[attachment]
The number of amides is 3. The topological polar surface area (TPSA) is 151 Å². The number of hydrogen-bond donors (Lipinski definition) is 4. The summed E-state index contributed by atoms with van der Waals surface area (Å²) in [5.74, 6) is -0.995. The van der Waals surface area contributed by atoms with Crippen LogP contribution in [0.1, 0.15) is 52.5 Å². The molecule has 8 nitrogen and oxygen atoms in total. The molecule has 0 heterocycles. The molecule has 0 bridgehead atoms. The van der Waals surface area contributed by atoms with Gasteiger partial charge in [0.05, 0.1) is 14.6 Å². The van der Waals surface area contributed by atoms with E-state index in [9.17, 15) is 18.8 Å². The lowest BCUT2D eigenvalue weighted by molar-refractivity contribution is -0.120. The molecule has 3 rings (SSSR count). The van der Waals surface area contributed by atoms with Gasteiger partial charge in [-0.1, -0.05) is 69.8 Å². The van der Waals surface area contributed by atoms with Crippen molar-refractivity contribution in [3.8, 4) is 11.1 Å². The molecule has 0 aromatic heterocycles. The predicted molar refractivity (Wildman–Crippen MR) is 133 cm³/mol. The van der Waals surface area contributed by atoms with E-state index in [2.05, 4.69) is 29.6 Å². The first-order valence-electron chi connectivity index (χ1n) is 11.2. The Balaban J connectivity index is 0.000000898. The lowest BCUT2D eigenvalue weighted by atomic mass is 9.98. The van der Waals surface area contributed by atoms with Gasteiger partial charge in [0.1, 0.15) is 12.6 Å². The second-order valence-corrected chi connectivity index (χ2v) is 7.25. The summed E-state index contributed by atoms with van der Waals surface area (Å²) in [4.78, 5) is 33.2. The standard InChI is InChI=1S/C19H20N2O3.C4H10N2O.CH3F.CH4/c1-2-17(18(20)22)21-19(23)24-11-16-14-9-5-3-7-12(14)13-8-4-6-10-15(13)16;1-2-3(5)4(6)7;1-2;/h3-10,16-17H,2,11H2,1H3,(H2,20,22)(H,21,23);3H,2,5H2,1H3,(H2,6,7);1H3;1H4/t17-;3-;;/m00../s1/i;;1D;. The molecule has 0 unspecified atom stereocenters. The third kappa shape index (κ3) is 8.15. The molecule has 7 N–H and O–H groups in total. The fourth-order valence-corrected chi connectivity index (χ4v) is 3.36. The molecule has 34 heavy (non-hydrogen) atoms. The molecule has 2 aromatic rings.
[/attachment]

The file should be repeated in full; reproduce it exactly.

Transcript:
The number of amides is 3. The topological polar surface area (TPSA) is 151 Å². The number of hydrogen-bond donors (Lipinski definition) is 4. The summed E-state index contributed by atoms with van der Waals surface area (Å²) in [5.74, 6) is -0.995. The van der Waals surface area contributed by atoms with Crippen LogP contribution in [0.1, 0.15) is 52.5 Å². The molecule has 8 nitrogen and oxygen atoms in total. The molecule has 0 heterocycles. The molecule has 0 bridgehead atoms. The van der Waals surface area contributed by atoms with Gasteiger partial charge in [0.05, 0.1) is 14.6 Å². The van der Waals surface area contributed by atoms with E-state index in [9.17, 15) is 18.8 Å². The lowest BCUT2D eigenvalue weighted by molar-refractivity contribution is -0.120. The molecule has 3 rings (SSSR count). The van der Waals surface area contributed by atoms with Gasteiger partial charge in [-0.1, -0.05) is 69.8 Å². The van der Waals surface area contributed by atoms with Crippen molar-refractivity contribution in [3.8, 4) is 11.1 Å². The molecule has 0 aromatic heterocycles. The predicted molar refractivity (Wildman–Crippen MR) is 133 cm³/mol. The van der Waals surface area contributed by atoms with E-state index in [2.05, 4.69) is 29.6 Å². The first-order valence-electron chi connectivity index (χ1n) is 11.2. The Balaban J connectivity index is 0.000000898. The lowest BCUT2D eigenvalue weighted by atomic mass is 9.98. The van der Waals surface area contributed by atoms with Gasteiger partial charge in [0.1, 0.15) is 12.6 Å². The second-order valence-corrected chi connectivity index (χ2v) is 7.25. The summed E-state index contributed by atoms with van der Waals surface area (Å²) in [4.78, 5) is 33.2. The standard InChI is InChI=1S/C19H20N2O3.C4H10N2O.CH3F.CH4/c1-2-17(18(20)22)21-19(23)24-11-16-14-9-5-3-7-12(14)13-8-4-6-10-15(13)16;1-2-3(5)4(6)7;1-2;/h3-10,16-17H,2,11H2,1H3,(H2,20,22)(H,21,23);3H,2,5H2,1H3,(H2,6,7);1H3;1H4/t17-;3-;;/m00../s1/i;;1D;. The molecule has 0 unspecified atom stereocenters. The third kappa shape index (κ3) is 8.15. The molecule has 7 N–H and O–H groups in total. The fourth-order valence-corrected chi connectivity index (χ4v) is 3.36. The molecule has 34 heavy (non-hydrogen) atoms. The molecule has 2 aromatic rings.